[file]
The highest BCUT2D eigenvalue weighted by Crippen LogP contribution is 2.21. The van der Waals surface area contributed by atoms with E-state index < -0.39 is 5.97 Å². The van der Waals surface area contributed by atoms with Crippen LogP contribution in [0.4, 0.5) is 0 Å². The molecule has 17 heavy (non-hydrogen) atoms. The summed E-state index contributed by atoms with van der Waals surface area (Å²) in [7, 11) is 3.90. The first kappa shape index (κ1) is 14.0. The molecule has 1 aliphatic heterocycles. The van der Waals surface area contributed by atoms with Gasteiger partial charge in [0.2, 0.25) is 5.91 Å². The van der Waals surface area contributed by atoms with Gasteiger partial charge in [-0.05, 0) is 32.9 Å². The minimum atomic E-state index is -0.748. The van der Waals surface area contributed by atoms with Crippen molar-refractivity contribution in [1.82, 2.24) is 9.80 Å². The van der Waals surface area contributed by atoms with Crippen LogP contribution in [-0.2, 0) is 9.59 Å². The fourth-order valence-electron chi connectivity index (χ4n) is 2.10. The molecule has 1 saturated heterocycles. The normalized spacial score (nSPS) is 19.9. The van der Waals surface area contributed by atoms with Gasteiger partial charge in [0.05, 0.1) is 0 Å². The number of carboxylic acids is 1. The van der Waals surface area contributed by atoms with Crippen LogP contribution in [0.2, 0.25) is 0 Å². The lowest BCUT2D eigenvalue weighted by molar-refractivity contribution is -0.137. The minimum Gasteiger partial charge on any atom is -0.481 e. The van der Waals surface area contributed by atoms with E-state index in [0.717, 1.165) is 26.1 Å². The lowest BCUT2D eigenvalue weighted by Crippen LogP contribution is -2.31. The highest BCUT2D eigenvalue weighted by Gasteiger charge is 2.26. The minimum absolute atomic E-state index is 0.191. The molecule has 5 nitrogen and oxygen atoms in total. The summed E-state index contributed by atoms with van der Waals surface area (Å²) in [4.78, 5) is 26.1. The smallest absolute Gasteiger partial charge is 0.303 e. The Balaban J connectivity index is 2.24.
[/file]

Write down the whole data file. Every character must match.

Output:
The highest BCUT2D eigenvalue weighted by Crippen LogP contribution is 2.21. The van der Waals surface area contributed by atoms with E-state index < -0.39 is 5.97 Å². The van der Waals surface area contributed by atoms with Crippen LogP contribution in [0.4, 0.5) is 0 Å². The molecule has 17 heavy (non-hydrogen) atoms. The summed E-state index contributed by atoms with van der Waals surface area (Å²) in [7, 11) is 3.90. The first kappa shape index (κ1) is 14.0. The molecule has 1 aliphatic heterocycles. The van der Waals surface area contributed by atoms with Gasteiger partial charge in [0.2, 0.25) is 5.91 Å². The van der Waals surface area contributed by atoms with Gasteiger partial charge in [-0.05, 0) is 32.9 Å². The minimum atomic E-state index is -0.748. The van der Waals surface area contributed by atoms with Crippen molar-refractivity contribution in [1.82, 2.24) is 9.80 Å². The van der Waals surface area contributed by atoms with Crippen LogP contribution in [-0.2, 0) is 9.59 Å². The fourth-order valence-electron chi connectivity index (χ4n) is 2.10. The molecule has 1 saturated heterocycles. The normalized spacial score (nSPS) is 19.9. The van der Waals surface area contributed by atoms with Gasteiger partial charge in [0.05, 0.1) is 0 Å². The number of carboxylic acids is 1. The van der Waals surface area contributed by atoms with Crippen LogP contribution in [0.2, 0.25) is 0 Å². The lowest BCUT2D eigenvalue weighted by molar-refractivity contribution is -0.137. The minimum Gasteiger partial charge on any atom is -0.481 e. The van der Waals surface area contributed by atoms with E-state index in [0.717, 1.165) is 26.1 Å². The lowest BCUT2D eigenvalue weighted by Crippen LogP contribution is -2.31. The highest BCUT2D eigenvalue weighted by Gasteiger charge is 2.26. The minimum absolute atomic E-state index is 0.191. The molecule has 5 nitrogen and oxygen atoms in total. The summed E-state index contributed by atoms with van der Waals surface area (Å²) in [4.78, 5) is 26.1. The smallest absolute Gasteiger partial charge is 0.303 e. The Balaban J connectivity index is 2.24.